Today is the last day of the hardest year of my life (at least I hope it is my last hard year). One year ago today, I received that late-night phone call that all parents dread, informing me that my son had been in a nearly fatal motorcycle wreck and was on his way via Life Flight to Denver to our state’s primary head trauma hospital. After a nauseating three hour drive to Denver, Rich and I arrived at the hospital right after midnight just as they were wheeling Hunter into surgery to release the pressure on his brain. It was questionable if he would make it through the night, but he did. And then he went on to defy all odds in his recovery.
Nine days in a coma, followed by an extensive facial reconstructive surgery and another 7 days of unconsciousness; three weeks in the Neuro ICU and another 2 weeks on the neuro floor are all a blur to me now. Hunter had smashed every bone in his face, had several skull fractures and a severe traumatic brain injury; fortunately his bodily injuries were comparatively minor. Back then it seemed like my life was indelibly changed and might never get back to normal again. Now, 12 months later, I am so very proud of Hunter’s strength and resilience, his ability and determination to heal and his courage in facing what for some would be an insurmountable condition. As Hunter is fond of saying, he turns one year old today after the first year of his new life, and I have to say that my life has indeed returned to normal with only a few extra wrinkles to show for it.
Even though Hunter has gotten better each week since last September and has had a steady uphill climb in his recovery, it has been a long and difficult year. Lots of pain and confusion, uncertainty and loneliness, fear, frustration and anger. But Hunter’s strength and determination has been incredible and as impossible as this seemed a year ago, it looks like he is well on his way to a full recovery. He is living independently, getting stronger every day and it won’t be long before he is able to return to work, at least part time while he continues to build his strength. Eventually he hopes to return to firefighting, his biggest passion in life.
We have been so fortunate to have incredible family and friends that have supported us throughout this ordeal. I am deeply indebted to my sisters, my brother and my parents for their undying support and willingness to be there for us at a moment’s notice. And to my husband for supporting me and propping me up when I needed it and letting me fall back on him when I crashed. To my close friends and dedicated staff who watched over me like a mother hen and kept me going in the most difficult of times. The people in Hunter’s community and his firefighting buddies have all reached out and provided crucial support. Although the tendency is to feel very alone when you are going through something like this, we have always been surrounded by people who care and have been there for us when we needed it.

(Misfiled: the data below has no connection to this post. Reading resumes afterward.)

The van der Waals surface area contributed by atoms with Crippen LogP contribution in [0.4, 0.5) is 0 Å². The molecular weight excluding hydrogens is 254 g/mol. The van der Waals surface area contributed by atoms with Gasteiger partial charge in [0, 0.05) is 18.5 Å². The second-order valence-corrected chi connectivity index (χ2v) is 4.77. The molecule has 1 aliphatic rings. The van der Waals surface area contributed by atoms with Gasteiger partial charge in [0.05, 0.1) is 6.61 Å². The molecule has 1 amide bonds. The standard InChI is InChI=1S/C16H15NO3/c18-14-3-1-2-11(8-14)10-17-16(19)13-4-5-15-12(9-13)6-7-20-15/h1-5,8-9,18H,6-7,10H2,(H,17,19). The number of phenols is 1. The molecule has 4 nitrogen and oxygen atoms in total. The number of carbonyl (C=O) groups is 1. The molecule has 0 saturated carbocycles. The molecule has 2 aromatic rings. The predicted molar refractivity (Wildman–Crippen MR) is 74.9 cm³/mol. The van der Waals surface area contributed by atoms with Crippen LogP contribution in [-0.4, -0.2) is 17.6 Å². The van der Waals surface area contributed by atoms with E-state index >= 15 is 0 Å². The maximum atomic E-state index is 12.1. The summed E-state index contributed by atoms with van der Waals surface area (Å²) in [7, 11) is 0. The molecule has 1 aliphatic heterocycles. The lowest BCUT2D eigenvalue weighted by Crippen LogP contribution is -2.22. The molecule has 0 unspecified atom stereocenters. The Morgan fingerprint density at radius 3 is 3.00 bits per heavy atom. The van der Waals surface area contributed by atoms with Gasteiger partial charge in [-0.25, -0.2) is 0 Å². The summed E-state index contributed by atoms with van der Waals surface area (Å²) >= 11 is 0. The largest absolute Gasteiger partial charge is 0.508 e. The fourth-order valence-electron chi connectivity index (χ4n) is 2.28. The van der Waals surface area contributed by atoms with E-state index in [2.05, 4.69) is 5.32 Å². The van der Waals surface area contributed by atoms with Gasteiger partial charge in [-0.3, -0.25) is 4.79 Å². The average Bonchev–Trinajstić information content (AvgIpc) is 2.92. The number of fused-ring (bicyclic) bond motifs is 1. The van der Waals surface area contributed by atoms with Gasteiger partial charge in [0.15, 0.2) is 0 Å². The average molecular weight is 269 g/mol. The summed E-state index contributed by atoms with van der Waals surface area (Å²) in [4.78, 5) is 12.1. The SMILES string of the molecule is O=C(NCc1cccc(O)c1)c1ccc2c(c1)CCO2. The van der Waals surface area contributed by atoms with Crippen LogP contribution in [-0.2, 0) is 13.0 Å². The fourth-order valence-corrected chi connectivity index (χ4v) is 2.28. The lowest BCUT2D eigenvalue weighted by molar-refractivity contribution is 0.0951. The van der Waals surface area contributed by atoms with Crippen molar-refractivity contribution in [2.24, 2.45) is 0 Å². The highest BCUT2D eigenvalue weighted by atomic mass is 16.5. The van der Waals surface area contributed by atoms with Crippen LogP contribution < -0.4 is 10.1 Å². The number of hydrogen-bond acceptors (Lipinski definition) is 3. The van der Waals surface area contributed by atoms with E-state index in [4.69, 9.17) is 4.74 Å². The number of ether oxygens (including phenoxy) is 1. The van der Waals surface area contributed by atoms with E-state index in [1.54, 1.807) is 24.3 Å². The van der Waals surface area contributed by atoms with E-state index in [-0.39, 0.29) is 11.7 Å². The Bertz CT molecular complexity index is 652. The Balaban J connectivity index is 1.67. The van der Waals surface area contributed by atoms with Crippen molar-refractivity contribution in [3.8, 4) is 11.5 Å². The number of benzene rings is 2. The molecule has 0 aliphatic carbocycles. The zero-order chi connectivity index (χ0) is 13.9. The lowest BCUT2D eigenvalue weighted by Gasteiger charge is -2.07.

I have also had the concern and support of so many people around the country, some of whom I don’t really know personally but who have reached out to me because they heard of Hunter’s accident. I can’t tell you how many people, even now as I travel around the country, ask how we are doing and are sending us their thoughts and prayers. Although this has been a difficult and trying time, the love and support we have received has made a nearly impossible time bearable. I am so fortunate to be surrounded by caring and loving people, whether they are close friends and family, community members or kind strangers, and I have gotten great strength from this. Thank you.
I know that this next year I know is going to unfold great things for Hunter and I am confident that this time next year, his life will be back to normal and year-one of his new life will be a fading memory. This will be the last time I write about Hunter because I know he doesn’t like it and that he is ready to resume the normal life of a 23 year old. Again, thank you all for your concern and support through these hard times.
All the best,